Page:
English Literature and International Relations 

(2018 Entry)

BA (Hons)

At Keele, studying a combined honours degree will include some modules from both of the single honours degrees. In this case, your programme will be made up of a combination of modules from both English Literature and International Relations. Studying English Literature at Keele, you’ll explore the significance of texts within their originating cultures and historical periods and explore a range of approaches to literary study.

Combined Honours

Combined Honours degrees allow you to study two different subjects in one degree. Find out more about Combined Honours degrees.


Study abroad
Learn a language
International year
3 years/ 4 years with international year

UCAS code: LQF3

View entry requirements

Course Overview

You’ll consider the historical, sociopolitical, economic, gender and geographical contexts of fiction, poetry and drama from the medieval period to the present day. You might explore links between literature and film, or engage with exciting new genres such as the graphic novel. You’ll become an imaginative and critical thinker as you explore subjects such as the importance of story, the novel, writing for the screen, post-colonialism, depictions of maternity and scandal. You may be able to choose to spend a semester or a whole additional year at a partner university abroad (dependant on subject scheduling).

International Relations is not merely the study of current affairs or foreign places: it is a distinctive way of looking at the world that will enable you to understand complex global political events. The study of International Relations covers key issues of conflict, human rights, environmental change and globalisation, and provides a solid understanding of international organisations such as the UN and the European Union. It also develops a range of analytical skills to help you interpret and explain the processes at work in unfolding current events. In a world of complex interdependence, such skills are of increasing relevance to many areas of business, industry and government.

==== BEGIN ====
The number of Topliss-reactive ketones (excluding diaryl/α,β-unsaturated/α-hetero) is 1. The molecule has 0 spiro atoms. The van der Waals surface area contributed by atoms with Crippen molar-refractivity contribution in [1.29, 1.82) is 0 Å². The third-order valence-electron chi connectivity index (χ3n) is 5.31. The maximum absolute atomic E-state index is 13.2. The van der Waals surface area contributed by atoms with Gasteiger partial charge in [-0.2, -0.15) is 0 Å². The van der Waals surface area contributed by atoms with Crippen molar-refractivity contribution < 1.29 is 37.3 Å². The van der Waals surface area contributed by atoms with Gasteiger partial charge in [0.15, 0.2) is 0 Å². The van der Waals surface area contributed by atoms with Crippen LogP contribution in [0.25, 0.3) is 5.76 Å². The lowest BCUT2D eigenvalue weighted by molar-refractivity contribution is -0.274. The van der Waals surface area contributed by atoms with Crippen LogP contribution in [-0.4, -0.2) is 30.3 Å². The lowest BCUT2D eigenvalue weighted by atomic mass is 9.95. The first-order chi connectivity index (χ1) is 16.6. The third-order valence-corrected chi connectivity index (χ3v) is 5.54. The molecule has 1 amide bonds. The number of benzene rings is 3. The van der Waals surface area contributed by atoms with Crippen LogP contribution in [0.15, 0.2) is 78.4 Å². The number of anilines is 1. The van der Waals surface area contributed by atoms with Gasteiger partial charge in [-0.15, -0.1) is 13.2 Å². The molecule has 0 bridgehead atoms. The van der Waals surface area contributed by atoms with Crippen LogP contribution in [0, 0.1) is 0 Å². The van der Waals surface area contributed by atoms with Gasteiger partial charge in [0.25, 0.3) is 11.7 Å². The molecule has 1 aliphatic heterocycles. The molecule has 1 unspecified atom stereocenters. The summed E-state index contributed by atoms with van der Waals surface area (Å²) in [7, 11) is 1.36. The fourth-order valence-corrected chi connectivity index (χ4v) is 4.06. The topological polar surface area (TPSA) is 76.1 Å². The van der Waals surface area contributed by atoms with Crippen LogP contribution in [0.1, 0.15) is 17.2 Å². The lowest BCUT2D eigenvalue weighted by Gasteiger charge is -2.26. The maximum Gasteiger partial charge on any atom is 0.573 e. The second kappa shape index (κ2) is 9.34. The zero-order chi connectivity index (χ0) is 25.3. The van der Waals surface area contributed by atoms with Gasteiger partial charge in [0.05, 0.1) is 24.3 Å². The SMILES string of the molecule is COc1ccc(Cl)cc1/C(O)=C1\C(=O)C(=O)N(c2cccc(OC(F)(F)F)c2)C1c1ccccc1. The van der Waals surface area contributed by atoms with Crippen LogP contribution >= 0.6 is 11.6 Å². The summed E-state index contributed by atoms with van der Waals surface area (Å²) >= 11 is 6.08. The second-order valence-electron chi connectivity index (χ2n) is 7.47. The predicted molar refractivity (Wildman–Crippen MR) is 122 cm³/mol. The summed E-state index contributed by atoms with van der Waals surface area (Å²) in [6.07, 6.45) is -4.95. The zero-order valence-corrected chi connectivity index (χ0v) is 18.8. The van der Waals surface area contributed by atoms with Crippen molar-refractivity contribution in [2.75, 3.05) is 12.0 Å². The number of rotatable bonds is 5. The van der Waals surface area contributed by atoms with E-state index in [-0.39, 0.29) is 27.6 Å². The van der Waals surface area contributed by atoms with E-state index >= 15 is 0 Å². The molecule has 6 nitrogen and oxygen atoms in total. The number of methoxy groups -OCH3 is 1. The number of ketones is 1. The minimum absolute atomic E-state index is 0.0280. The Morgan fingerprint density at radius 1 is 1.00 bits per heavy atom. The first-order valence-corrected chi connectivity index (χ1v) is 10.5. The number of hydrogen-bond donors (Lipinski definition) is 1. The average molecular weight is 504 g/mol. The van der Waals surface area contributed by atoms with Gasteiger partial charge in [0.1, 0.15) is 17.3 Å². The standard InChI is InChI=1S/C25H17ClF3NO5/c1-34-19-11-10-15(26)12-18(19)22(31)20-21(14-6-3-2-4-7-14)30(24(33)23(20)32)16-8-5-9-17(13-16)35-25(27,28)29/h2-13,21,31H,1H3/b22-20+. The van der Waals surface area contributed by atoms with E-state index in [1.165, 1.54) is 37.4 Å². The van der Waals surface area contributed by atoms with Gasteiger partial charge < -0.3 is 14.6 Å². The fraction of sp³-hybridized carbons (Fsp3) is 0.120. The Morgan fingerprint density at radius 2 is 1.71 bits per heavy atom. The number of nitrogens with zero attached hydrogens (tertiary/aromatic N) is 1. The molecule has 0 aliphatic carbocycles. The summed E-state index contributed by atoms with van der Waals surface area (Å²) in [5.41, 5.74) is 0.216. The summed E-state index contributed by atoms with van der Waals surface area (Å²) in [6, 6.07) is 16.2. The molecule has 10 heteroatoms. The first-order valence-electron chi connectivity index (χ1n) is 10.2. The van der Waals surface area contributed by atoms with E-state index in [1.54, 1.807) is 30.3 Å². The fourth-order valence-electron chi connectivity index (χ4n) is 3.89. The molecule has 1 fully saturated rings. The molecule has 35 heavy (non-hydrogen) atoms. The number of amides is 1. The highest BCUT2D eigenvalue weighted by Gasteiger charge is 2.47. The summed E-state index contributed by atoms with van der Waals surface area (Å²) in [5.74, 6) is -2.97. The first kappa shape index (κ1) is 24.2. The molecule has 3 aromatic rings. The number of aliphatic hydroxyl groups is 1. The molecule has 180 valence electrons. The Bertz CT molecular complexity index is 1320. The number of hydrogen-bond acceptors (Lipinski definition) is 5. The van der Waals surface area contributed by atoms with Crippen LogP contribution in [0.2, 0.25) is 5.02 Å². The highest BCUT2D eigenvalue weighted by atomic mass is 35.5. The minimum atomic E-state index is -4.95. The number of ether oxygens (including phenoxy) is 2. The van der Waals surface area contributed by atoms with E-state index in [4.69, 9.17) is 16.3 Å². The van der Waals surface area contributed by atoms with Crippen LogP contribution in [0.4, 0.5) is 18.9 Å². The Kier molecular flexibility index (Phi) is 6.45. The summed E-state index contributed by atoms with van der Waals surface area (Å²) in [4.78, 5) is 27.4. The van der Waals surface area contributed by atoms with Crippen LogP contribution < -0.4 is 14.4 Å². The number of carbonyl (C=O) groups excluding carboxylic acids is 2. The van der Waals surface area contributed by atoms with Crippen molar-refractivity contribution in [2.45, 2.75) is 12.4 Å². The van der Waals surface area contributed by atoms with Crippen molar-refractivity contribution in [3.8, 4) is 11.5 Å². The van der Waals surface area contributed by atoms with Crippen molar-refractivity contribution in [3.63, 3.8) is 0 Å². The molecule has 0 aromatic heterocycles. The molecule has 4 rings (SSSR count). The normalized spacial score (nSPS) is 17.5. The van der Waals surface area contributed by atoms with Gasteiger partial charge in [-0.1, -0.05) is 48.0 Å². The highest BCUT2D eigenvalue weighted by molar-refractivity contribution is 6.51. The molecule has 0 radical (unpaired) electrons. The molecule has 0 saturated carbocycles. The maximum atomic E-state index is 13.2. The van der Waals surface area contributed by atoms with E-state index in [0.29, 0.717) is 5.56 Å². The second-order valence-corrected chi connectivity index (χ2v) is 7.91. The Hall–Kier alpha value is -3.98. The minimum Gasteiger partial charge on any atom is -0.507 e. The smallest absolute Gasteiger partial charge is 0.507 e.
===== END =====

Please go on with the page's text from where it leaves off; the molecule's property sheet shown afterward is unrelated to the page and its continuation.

What will this mean for my future?

Study English at Keele and you’ll graduate with a wide range of skills – in research, oral and written communication, presentation – as well as excellent opportunities for the future. Some careers may require further study or training, but you might work as a teacher, journalist, editor, librarian, advertising copywriter, solicitor, arts administrator or writer. You could go into marketing, research, broadcasting, publishing, the compiling of dictionaries, or teaching English as a foreign language.

Keele has long been known as a pioneering centre of International Relations scholarship, as it was one of the first universities in the UK to offer a degree in the subject in the 1970s. Today, you will find one of the principal concentrations of International Relations specialists in the UK, and our current staff have internationally recognised teaching and research expertise in the areas of security studies, international history, international political economy and development, regional politics of Europe, Eurasia and the Middle East, feminist and postcolonial approaches to global politics, and political and International Relations theory and regional politics of Europe, Eurasia, the Middle East and Africa.This course provides an invaluable lens through which to see and approach the world, which appeals to many employers. You might work in journalism, the civil service or the European Parliament or as a political researcher for an MP or thinktank. You might join international organisations such as aid and development agencies, charity foundations or businesses.

Some of our well-known graduates include Laurence Mann, the political private secretary to David Cameron, Farah Faisal, Higher Commissioner for the Maldives, and Paul Rimmer, Director at the Ministry of Defence.

Indicative modules

First year

  • Composition
  • Reading Literature
  • Telling Tales
  • Playing Parts
  • Starting Out: An Introduction to American Literature
  • Reading Film
  • Poetry Through Practice
  • Transatlantic Gothic
  • Fiction Through Practice"
  • Introduction to International Relations
  • Securing Global Order
  • Reading Literature
  • Telling Tales
  • Why Politics Matters